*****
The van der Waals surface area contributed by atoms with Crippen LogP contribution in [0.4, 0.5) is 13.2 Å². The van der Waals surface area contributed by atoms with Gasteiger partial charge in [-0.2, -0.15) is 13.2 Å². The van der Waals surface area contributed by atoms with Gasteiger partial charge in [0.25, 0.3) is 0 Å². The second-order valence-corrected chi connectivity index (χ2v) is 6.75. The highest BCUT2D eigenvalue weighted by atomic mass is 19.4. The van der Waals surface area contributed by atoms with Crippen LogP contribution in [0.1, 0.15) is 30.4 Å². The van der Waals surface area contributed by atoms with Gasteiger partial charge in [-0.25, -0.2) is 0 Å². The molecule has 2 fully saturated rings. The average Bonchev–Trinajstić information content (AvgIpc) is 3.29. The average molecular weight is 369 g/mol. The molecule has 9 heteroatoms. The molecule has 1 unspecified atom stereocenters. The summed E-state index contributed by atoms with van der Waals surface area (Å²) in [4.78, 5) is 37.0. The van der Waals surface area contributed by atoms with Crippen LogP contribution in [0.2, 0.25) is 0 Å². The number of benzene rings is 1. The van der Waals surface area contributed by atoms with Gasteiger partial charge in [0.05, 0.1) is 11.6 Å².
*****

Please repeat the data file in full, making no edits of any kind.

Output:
The van der Waals surface area contributed by atoms with Crippen LogP contribution in [0.4, 0.5) is 13.2 Å². The van der Waals surface area contributed by atoms with Gasteiger partial charge in [-0.2, -0.15) is 13.2 Å². The van der Waals surface area contributed by atoms with Gasteiger partial charge in [0.25, 0.3) is 0 Å². The second-order valence-corrected chi connectivity index (χ2v) is 6.75. The highest BCUT2D eigenvalue weighted by atomic mass is 19.4. The van der Waals surface area contributed by atoms with Crippen LogP contribution in [0.1, 0.15) is 30.4 Å². The van der Waals surface area contributed by atoms with Gasteiger partial charge in [-0.25, -0.2) is 0 Å². The molecule has 2 fully saturated rings. The average Bonchev–Trinajstić information content (AvgIpc) is 3.29. The average molecular weight is 369 g/mol. The molecule has 9 heteroatoms. The molecule has 1 unspecified atom stereocenters. The summed E-state index contributed by atoms with van der Waals surface area (Å²) in [4.78, 5) is 37.0. The van der Waals surface area contributed by atoms with Crippen LogP contribution in [0.2, 0.25) is 0 Å². The number of benzene rings is 1. The van der Waals surface area contributed by atoms with Gasteiger partial charge in [0.05, 0.1) is 11.6 Å².